The takeaway should be that nothing has changed for users, especially regarding consumables. These changes will just make apps a lot less likely to crash or forget that you purchased those extra levels. It should also make it possible for developers to remove those annoying 'Checking License' waits (and frequent fails) when you start up some games.

      • moelsen8

        no, i'm talking about permanent purchases, things like premium features of an app etc. it's like hit or miss with apps that remember this information. It's ridiculous to permanently unlock something and not have the app remember upon uninstall/reinstall or installing on another device, factory reset, whatever. that's been my major issue with this stuff. i don't like IAPs one bit, but sometimes it's the only way to get the "pro" version of some apps.

        • http://codytoombs.wordpress.com/ Cody Toombs

          Ahh, then that's usually a problem with the developers of those apps. They should have been using the market API to find that stuff out and caching the results. This new API will make that easier, but there are still developers who will screw it up :)

  • donrhummy

    Why do oyu use the Marvel app instead of Comixology? (BTW, comixology makes the marvel app) Using comixology means you get all the marvel comics but you also get DC and more.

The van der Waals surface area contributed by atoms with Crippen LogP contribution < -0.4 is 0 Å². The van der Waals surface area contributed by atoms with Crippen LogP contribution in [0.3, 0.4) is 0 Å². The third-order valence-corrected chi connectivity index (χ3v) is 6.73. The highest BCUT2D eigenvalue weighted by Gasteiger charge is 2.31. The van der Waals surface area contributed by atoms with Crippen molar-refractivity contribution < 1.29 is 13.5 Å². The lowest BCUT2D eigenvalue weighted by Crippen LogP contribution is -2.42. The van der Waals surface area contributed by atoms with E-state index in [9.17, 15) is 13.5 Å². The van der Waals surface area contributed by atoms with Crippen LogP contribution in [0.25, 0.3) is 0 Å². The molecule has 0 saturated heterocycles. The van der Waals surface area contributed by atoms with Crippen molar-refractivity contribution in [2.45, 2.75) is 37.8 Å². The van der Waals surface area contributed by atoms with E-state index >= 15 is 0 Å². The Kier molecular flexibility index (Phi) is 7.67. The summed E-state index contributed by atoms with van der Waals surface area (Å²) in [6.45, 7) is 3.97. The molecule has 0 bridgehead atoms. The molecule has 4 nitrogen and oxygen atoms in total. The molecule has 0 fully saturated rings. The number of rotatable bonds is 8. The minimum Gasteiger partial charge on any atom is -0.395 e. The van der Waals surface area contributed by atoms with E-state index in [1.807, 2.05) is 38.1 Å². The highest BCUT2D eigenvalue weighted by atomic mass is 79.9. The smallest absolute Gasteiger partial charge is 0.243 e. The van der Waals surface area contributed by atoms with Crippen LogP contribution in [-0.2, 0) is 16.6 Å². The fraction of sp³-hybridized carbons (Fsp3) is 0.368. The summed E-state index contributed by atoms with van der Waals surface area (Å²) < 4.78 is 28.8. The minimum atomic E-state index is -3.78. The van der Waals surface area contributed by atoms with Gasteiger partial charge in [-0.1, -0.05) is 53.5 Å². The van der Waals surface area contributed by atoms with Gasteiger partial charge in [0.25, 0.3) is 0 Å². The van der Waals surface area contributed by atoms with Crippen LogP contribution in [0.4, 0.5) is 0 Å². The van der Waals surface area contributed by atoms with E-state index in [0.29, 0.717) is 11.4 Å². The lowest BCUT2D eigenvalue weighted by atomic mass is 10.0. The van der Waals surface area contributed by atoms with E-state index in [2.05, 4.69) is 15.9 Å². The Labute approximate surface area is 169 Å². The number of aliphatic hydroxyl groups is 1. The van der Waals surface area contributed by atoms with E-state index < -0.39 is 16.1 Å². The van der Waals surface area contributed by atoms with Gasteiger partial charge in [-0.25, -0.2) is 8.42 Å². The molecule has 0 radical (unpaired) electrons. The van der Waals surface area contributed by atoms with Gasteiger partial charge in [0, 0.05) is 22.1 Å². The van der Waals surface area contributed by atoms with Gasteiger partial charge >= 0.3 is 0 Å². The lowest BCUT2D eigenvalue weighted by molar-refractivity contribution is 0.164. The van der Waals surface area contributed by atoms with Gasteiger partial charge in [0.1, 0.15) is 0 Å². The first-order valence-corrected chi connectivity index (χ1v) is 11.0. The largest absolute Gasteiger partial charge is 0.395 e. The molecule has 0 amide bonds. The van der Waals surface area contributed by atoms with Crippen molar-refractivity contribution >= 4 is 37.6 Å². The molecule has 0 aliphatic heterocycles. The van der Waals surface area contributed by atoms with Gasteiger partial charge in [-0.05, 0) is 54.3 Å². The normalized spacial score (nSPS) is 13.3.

• adrian

    hm, I still prefer centralized approach. just like steam on pc.
    setup a secure server and let paid user login. can login from different device but not at the same time. can transfer app, save, & in-app purchase between device. isn't that wonderful ?

  • http://codytoombs.wordpress.com/ Cody Toombs

    I know this is a bit of an odd thing to ask, but I'd like to see this topic spark a weekly polling question. I'm really curious what method people prefer for upgrading from a free version (with ads or limited functionality) to a paid version. Options would be:

    * In-App Purchase (IAP) - this has a tendency to be buggy, but might get better with this update
    * Unlock App (like Titanium Backup & PowerAmp) - your device gets messy with installed apps
    * Separate Trial and Paid versions - can be a pain if it requires repeating setup steps
    * I'm cheap and don't pay for apps

    I admit, this is a totally selfish request, but I'm sure other developers would like to see these results as well. Just a thought if there aren't any other more interesting things to do for a poll.